government transparency using open Web standards at any government level
(local, state, national and multi-national). 

There are too many subclauses, in my opinion and the entire statement is far
too qualified.  Is our ultimate goal - our mission - really only to "explore
how to improve" these things?  and do we have a dual mission...we also want
to achieve "better...transparency"?   Are we assuming that transparency is
in place and we only need to make it "better"?  My preference would be to
express these two things in one unified mission statement.  And do we not at
some point want to develop recommendations, best practices, educational
materials, shared models, etc?

The mission statement is only the most obvious place where clarity is
needed.  I know that many will think that I am harping on the same old point
about language, and I am sorry to be so tedious.  But we ignored the need
for clarity in the "Improving Gov..." document and I do not think we want to
go forward without making a strong and serious commitment to plain language
as a principle.  I also think that one of our first goals must be to rewrite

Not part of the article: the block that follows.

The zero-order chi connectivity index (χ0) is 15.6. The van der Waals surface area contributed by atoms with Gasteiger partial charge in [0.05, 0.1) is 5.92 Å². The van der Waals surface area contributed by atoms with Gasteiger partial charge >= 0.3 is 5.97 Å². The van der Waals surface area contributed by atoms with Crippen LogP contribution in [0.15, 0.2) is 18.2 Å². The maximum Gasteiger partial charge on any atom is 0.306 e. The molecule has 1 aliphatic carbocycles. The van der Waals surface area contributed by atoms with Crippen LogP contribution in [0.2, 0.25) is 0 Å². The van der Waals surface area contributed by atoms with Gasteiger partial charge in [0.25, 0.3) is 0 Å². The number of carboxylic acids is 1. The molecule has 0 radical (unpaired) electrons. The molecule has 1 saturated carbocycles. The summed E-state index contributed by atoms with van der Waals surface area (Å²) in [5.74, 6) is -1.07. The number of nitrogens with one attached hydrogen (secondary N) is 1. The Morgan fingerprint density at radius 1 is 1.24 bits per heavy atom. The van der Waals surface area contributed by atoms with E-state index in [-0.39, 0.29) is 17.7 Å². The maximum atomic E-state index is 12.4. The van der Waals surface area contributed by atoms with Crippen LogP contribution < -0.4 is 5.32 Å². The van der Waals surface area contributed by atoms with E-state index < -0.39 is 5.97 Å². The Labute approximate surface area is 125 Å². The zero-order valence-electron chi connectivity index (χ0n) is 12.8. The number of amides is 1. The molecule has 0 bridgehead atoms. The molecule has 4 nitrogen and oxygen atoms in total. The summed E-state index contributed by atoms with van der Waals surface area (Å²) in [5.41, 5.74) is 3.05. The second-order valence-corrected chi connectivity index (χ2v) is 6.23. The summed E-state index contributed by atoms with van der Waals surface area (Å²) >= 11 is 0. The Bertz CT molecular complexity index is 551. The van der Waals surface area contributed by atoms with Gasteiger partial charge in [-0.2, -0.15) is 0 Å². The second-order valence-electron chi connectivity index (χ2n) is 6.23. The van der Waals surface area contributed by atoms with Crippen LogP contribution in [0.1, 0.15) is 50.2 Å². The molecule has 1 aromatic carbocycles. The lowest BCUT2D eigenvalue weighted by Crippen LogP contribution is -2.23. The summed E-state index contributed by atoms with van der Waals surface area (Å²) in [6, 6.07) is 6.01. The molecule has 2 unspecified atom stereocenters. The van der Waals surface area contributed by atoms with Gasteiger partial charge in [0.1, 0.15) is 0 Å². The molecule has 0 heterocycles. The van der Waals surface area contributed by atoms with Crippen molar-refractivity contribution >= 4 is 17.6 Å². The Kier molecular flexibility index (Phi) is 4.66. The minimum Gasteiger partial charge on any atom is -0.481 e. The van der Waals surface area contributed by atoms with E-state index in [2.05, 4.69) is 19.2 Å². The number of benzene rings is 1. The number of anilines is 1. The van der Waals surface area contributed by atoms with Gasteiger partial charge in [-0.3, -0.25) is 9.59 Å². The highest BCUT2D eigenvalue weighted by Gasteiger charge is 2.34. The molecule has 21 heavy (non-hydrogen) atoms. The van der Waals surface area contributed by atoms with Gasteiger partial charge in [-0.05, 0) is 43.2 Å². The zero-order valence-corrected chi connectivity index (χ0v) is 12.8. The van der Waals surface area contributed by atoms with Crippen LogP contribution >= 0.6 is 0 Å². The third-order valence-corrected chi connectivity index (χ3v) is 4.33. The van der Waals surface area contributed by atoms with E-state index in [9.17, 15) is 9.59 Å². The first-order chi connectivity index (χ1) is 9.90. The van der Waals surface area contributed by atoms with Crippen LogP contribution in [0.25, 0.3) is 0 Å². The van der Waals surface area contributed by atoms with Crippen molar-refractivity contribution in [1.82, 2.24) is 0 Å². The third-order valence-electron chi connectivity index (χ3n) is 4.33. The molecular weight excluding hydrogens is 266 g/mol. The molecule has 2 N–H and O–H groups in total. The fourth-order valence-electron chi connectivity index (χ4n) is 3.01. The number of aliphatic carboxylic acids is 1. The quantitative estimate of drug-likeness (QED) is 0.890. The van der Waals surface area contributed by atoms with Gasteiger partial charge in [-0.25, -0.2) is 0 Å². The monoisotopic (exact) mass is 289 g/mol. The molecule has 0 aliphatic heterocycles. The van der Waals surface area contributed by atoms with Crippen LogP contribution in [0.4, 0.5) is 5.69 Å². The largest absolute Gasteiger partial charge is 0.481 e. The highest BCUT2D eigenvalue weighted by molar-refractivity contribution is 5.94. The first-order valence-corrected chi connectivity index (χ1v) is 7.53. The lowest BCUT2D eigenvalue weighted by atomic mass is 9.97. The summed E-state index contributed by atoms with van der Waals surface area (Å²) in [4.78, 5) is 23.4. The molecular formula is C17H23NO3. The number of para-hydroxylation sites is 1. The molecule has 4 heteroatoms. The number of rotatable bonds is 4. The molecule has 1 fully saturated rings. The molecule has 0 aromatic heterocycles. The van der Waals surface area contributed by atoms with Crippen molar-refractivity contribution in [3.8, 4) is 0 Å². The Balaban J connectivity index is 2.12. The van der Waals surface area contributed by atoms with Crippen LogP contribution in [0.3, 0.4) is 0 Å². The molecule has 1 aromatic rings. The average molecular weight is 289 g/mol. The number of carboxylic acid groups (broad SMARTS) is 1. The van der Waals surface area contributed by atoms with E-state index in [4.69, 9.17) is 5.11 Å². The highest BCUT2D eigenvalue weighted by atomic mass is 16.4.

the first document with that principle in mind.

In 2007, I worked with a group of government, academic and technology
advocates to develop a ten point statement of principles known as the
"Manifesto on Usability and Accessibility for Mexican Government Websites"
Read it here http://www.uaweb.org.mx/en/documents/manifesto for an example
of how we might model our approach to promoting the use of the web as a tool
to support more truly democratic and open government processes.

Thanks for your consideration,

At 07:43 PM 6/8/2009, Novak, Kevin wrote:


As Jose mentioned, please try to take a look at the draft tomorrow (Tuesday)
and share your thoughts via email. I would like to discuss with you all on
the call Wednesday.


Kevin Novak
Vice President, Integrated Web Strategy and Technology
The American Institute of Architects
1735 New York Avenue, NW
Washington, DC 20006

Voice:   202-626-7303
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Website: www.aia.org <http://www.aia.org/> 


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The American Institute of Architects is the voice of the architectural
profession and the resource for its members in service to society.

-----Original Message-----
From: public-egov-ig-request@w3.org [ mailto:public-egov-ig-request@w3.org
<mailto:public-egov-ig-request@w3.org> ] On Behalf Of Jose M. Alonso
Sent: Monday, June 08, 2009 6:40 PM
To: eGov IG
Subject: first rough draft of 2nd charter


It's available at:


Thanks Kevin for drafting this one.

This is still a very rough draft and needs discussion. Please, do not  
edit in place just yet but discuss in the mailing list first.


Jose M. Alonso <josema@w3.org>    W3C/CTIC
eGovernment Lead                  http://www.w3.org/2007/eGov/

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Received on Tuesday, 9 June 2009 16:29:04 UTC